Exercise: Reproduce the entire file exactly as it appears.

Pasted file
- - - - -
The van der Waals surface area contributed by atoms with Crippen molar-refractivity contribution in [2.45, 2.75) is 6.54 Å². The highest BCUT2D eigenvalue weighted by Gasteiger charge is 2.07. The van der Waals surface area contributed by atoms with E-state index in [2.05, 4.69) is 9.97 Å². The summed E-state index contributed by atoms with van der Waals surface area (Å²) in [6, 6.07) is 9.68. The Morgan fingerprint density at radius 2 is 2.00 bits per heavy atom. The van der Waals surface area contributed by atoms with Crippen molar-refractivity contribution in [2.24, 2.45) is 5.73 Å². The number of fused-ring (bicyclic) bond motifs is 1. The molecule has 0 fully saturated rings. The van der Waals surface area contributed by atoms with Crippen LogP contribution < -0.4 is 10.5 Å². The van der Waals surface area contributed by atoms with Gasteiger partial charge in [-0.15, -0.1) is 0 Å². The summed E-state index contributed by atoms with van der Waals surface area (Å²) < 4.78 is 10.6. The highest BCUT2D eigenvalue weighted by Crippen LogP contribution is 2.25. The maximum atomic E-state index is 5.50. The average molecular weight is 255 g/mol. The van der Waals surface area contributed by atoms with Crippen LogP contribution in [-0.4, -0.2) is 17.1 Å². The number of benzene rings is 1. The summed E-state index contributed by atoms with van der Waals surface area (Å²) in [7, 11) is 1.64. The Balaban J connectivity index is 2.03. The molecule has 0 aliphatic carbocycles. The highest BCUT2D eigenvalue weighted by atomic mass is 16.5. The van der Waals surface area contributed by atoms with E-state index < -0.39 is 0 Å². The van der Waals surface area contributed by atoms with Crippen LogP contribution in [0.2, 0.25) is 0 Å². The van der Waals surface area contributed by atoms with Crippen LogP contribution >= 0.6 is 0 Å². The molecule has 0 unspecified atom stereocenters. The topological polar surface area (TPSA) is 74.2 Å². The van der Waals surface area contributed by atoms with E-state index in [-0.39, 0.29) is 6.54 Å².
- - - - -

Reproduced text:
The van der Waals surface area contributed by atoms with Crippen molar-refractivity contribution in [2.45, 2.75) is 6.54 Å². The highest BCUT2D eigenvalue weighted by Gasteiger charge is 2.07. The van der Waals surface area contributed by atoms with E-state index in [2.05, 4.69) is 9.97 Å². The summed E-state index contributed by atoms with van der Waals surface area (Å²) in [6, 6.07) is 9.68. The Morgan fingerprint density at radius 2 is 2.00 bits per heavy atom. The van der Waals surface area contributed by atoms with Crippen molar-refractivity contribution in [2.24, 2.45) is 5.73 Å². The number of fused-ring (bicyclic) bond motifs is 1. The molecule has 0 fully saturated rings. The van der Waals surface area contributed by atoms with Crippen LogP contribution < -0.4 is 10.5 Å². The van der Waals surface area contributed by atoms with Gasteiger partial charge in [-0.15, -0.1) is 0 Å². The summed E-state index contributed by atoms with van der Waals surface area (Å²) < 4.78 is 10.6. The highest BCUT2D eigenvalue weighted by Crippen LogP contribution is 2.25. The maximum atomic E-state index is 5.50. The average molecular weight is 255 g/mol. The van der Waals surface area contributed by atoms with Crippen LogP contribution in [-0.4, -0.2) is 17.1 Å². The number of benzene rings is 1. The summed E-state index contributed by atoms with van der Waals surface area (Å²) in [7, 11) is 1.64. The Balaban J connectivity index is 2.03. The molecule has 0 aliphatic carbocycles. The highest BCUT2D eigenvalue weighted by atomic mass is 16.5. The van der Waals surface area contributed by atoms with E-state index < -0.39 is 0 Å². The van der Waals surface area contributed by atoms with Crippen LogP contribution in [0.2, 0.25) is 0 Å². The van der Waals surface area contributed by atoms with Crippen LogP contribution >= 0.6 is 0 Å². The molecule has 0 unspecified atom stereocenters. The topological polar surface area (TPSA) is 74.2 Å². The van der Waals surface area contributed by atoms with E-state index in [-0.39, 0.29) is 6.54 Å².